A new artisanal bakery looks to champion community and creativity in Old East Village
Photo: Baker’s Table co-founder Rob Howland (story photos by Mary Levykina)
ROB HOWLAND MET Amy and John Reehill through a mutual friend in mid-March 2020, days before the world went into isolation mode. Who knew that an evening of making French macarons in the friend’s kitchen would lead to a business partnership two years later, as the world was slowly returning to normal?
“John and I have dreamed of having our own business, and Rob has dreamed about having his own bakery,” says Reehill. “We were talking throughout the pandemic, and last September we purchased a butcher’s block on marketplace. Then we had to find somewhere to put it!”
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That somewhere turned out to be Somerville 630, a developing food and arts destination in Old East Village that is home to several food operators, including Fire Roasted Coffee Co., Willie’s Café and Momos at the Market.
“We love the feel of this old building and the vibe here, and the rent is affordable,” says Reehill. “Old East Village is a passionate community, and we wanted a place with a community feel. We hope this will be the shop that people walk to every few days to buy food as they do in Europe.”
Baker’s Table co-op student Megan Annable and pastry chef Erika Vangeest
The three began renovating their 1,400-square-foot space in February, investing $150,000 and hours of sweat equity. The Baker’s Table and Pastry Co. opened its doors in mid-June, offering breads, pastries and a selection of made-from-scratch soups, lasagna, beef pot pies and other hot food items.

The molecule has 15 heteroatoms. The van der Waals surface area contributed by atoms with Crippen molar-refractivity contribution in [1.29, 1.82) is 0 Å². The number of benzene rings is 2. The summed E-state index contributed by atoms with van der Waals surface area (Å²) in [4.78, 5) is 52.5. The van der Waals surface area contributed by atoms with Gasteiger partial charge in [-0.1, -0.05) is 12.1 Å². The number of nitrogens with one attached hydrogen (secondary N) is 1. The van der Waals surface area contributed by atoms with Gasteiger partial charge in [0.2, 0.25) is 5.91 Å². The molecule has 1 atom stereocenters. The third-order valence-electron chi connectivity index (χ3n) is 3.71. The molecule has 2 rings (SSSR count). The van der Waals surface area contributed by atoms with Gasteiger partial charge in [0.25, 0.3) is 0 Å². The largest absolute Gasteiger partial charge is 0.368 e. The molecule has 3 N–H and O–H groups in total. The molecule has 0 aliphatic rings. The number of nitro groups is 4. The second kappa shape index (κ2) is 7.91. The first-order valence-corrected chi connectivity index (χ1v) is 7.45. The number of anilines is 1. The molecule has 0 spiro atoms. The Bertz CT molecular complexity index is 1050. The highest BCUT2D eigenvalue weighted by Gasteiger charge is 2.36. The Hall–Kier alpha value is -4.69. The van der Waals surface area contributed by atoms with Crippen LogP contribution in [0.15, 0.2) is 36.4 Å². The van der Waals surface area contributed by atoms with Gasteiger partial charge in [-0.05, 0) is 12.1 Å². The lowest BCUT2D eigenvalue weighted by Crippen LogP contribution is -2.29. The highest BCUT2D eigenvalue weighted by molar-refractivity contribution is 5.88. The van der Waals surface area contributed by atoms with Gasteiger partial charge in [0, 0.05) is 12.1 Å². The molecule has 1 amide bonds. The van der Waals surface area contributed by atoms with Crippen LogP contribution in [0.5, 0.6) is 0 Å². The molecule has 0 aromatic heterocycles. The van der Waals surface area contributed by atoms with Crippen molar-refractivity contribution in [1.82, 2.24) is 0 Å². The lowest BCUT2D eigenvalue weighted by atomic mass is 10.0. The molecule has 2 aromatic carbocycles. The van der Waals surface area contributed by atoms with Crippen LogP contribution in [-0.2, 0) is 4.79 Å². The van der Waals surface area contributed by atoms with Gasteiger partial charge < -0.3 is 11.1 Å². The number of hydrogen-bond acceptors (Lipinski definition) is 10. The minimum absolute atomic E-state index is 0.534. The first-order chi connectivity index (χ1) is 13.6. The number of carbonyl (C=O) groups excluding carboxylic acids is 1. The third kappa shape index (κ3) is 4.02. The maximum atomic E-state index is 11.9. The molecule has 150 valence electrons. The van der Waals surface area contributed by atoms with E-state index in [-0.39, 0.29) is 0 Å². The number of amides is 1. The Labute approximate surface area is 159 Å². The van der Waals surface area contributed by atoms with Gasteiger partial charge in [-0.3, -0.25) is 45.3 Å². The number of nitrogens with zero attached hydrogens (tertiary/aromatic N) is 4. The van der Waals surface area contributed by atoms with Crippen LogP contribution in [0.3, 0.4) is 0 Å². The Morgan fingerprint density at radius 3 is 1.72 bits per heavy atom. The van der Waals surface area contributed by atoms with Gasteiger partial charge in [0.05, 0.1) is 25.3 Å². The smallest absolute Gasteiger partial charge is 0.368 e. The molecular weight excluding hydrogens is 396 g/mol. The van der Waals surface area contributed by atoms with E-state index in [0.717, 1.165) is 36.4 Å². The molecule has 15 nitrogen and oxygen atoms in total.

The retail side of the business is currently open Wednesday to Saturday for those that want to grab-and-go at lunchtime or on the way home from work. The business is also offering catering, and wholesales some items to local restaurants and food service operators, such as the desserts and pastries it provides for events at the Elmhurst and Idlewyld Inns.
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“Rob has connections in the food and restaurant industry,” says Reehill. “High-end boutique hotels often don’t have in-house pastry chefs, so we are focusing on some of those.”
Howland is a pastry chef by trade who worked in several restaurants, including Cambridge’s Langdon Hall, before turning his talents to teaching. He now works as a culinary instructor at Clarke Road Secondary School, and three of his former students have been hired as pastry chef, lead baker and gourmet chef at Baker’s Table. Additionally, he has put plans in place to bring on co-op high school students this coming school year, and possibly students from Fanshawe’s culinary programs in the future.
“One of our goals is to create a safe space for young adults to work in. This field is often a pressure cooker, with high expectations. We want to provide a place where they can explore and be creative,” says Reehill. Kym Wolfe